Solar air conditioning

Solar air conditioning

Days that have the greatest need for cooling are also the very same days that offer the maximum possible solar energy gain. Here we will look at different ways of using solar energy to cool air in a building.

It is possible to use PV to run the air conditioning, however there are better ways.

Standard cooling method

Air conditioning cools or warms air. The standard Air conditioning system is a refrigerator cooling air passing over it. 

Compress a vapour, it gets hot, heat is removed by ambient air, it liquefies. It passes through a small nozzle and expands. It cools in this process and the expansion chamber will cool any air passing over it.

In winter, the cycle is reversed. The heat is taken up from the cold air outside the building, (yes, cold air has heat in it),  and the heat from compression is released inside the building.

This is called a heat pump

Kerosene fridge - Solar thermal cooling

At first the old kerosene fridge with a flame producing ice  seems to defy logic. It has been around for over 100 years, so we can be sure it does work. Nowadays the coolers use hot water from rooftop solar thermal.

They work very simply.

Ammonia (vapour) dissolves in water.

Heat from a flame, or hot water from a solar rooftop heater, evaporates ammonia from the water. It is under pressure.

The ammonia passes through a nozzle where it expands and cools.

The ammonia vapour then dissolves in water again.

The process also works with water and Lithium Bromide.

This process is known as a closed system.


Absoption cooling process

The diagram below shows a slightly more refined process where the heat given off by the ammonia dissolving in water is recovered and used to help evaporate the ammonia later on in the process.

NH3 + H2O  ---> NH4+  + OH-

Chromasun heats water with an array of Fresnell mirrors. The water needs to be above 88oC

The basic principle behind (solar-) thermal driven cooling is the thermo-chemical process of sorption: a liquid or gaseous substance is either attached to a solid, porous material (adsorption) or is taken in by a liquid or solid material (absorption).

Cooling with solar thermal heat using lithium bromide

This basic absorption cycle employs two fluids, the absorbate or refrigerant, and the absorbent. Water is the refrigerant and lithium bromide the absorbent. These fluids are separated and recombined in the absorption cycle. In the absorption cycle the low-pressure refrigerant vapor is absorbed into the absorbent releasing a large amount of heat. The liquid refrigerant/absorbent solution is pumped to a high-operating pressure generator using significantly less electricity than that for compressing the refrigerant for an electric chiller. Heat is added at the high-pressure generator from a gas burner, steam, hot water or hot gases. The added heat causes the refrigerant to desorb from the absorbent and vaporize. The vapors flow to a condenser, where heat is rejected and condense to a high-pressure liquid. The liquid is then throttled though an expansion valve to the lower pressure in the evaporator where it evaporates by absorbing heat and provides useful cooling. The remaining liquid absorbent, in the generator passes through a valve, where its pressure is reduced, and then is recombined with the low-pressure refrigerant vapors returning from the evaporator so the cycle can be repeated.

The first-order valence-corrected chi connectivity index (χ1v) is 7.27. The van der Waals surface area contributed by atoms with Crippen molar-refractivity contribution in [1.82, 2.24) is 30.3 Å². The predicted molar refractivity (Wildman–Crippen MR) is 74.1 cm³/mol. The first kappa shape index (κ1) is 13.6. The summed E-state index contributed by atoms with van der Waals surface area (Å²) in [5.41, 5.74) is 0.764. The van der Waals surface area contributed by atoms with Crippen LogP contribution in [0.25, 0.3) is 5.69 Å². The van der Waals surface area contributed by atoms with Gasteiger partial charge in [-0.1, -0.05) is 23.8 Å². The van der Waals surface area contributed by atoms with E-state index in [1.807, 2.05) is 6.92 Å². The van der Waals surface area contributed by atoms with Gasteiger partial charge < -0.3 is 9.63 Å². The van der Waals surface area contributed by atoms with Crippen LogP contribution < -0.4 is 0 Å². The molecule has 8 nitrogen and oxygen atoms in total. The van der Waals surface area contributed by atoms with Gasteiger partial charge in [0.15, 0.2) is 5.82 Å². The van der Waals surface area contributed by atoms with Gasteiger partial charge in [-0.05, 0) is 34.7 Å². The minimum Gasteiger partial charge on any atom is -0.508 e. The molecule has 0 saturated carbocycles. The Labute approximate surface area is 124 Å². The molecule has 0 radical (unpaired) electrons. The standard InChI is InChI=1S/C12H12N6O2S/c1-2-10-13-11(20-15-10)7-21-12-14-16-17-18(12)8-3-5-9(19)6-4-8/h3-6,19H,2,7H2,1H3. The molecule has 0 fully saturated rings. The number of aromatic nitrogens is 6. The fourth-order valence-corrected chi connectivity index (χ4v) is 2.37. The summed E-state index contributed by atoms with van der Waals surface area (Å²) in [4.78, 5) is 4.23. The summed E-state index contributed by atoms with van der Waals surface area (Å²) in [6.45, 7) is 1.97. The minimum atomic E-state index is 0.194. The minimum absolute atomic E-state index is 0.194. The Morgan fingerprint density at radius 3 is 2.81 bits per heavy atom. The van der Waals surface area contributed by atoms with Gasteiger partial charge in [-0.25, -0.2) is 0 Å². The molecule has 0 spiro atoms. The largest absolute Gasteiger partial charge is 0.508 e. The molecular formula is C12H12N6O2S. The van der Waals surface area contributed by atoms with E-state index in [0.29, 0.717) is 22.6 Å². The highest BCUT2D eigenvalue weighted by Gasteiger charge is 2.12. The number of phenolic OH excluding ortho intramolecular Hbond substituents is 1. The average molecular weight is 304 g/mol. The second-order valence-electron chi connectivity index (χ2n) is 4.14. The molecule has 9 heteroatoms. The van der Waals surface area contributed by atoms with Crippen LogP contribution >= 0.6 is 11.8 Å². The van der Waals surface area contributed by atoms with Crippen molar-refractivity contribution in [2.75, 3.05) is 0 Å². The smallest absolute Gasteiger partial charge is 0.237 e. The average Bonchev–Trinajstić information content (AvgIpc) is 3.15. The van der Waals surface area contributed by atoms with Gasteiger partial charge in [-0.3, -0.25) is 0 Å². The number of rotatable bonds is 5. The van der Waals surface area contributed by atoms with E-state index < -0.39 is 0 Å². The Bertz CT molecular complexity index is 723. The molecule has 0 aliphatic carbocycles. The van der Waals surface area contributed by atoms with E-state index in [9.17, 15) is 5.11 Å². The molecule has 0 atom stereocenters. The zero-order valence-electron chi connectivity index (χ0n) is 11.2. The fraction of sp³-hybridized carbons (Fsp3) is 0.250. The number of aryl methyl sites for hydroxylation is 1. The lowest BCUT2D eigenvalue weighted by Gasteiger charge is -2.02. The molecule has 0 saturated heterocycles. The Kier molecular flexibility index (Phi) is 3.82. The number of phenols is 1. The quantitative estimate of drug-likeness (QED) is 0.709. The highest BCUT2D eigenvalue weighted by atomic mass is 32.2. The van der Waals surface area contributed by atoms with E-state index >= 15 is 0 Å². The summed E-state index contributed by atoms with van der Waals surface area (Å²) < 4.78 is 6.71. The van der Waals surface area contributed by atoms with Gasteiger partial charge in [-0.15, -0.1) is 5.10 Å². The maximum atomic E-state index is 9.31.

Desiccant - open cooling system

Air can pass over a desiccant such as silica gel, or calcium chloride solution. This absorbs water and dries the air. The air can then be cooled by evaporating water into it.

The desiccant is then dried by solar heat. The advantage of calcium chloride solution is that it can be pumped to the roof by a solar powered pump

DEVap air conditioner

Here’s how the desiccant-enhanced evaporative, or DEVap, air conditioner works.  A polymer membrane coated with both a teflon-like substance that repels liquid water and a desiccant divides the air flowing through the system into two streams.  The membrane has pores about 1 micrometer to 3 micrometers in diameter; these are large enough for water vapor to pass through but too small for the desiccant to sneak across.  The desiccant draws moisture from the airstream, leaving dry but warm air.  Indirect evaporative cooling takes place in a secondary chamber, chilling the other half of the divided airstream.  As the air in the second chamber grows cooler and wetter it cools the dividing membrane, which in turn cools the first airstream, and out of the machine comes cool, dry air.  The process uses up to 90 percent less energy, depending upon the humidity of the air that goes into the system at the start (Source: NREL).  

NREL’s liquid desiccant takes the form of a 44% salt by volume solution of lithium chloride or calcium chloride (aka road salt).  The corrosiveness of the salt “requires that metal be eliminated from the hardware. 

Evaporative cooling

A more simple version can be used in dry areas with sufficient water. An evaporative cooler simply evaporates water into the air. This cools the air leaving less to be done by sweat evaporating on your skin.

There are some systems that divide the incoming air into two streams. One is cooled by contact with water. This cool air then cools the other stream leaving it cool and dry.

Solar powered ventilation

Solar PV powered fans can circulate air.

This can be improved by passing the air through a heat exchanger to help cool or warm the incoming air.

A chimney can enhance cooling by drawing up hot air without the need for a fan.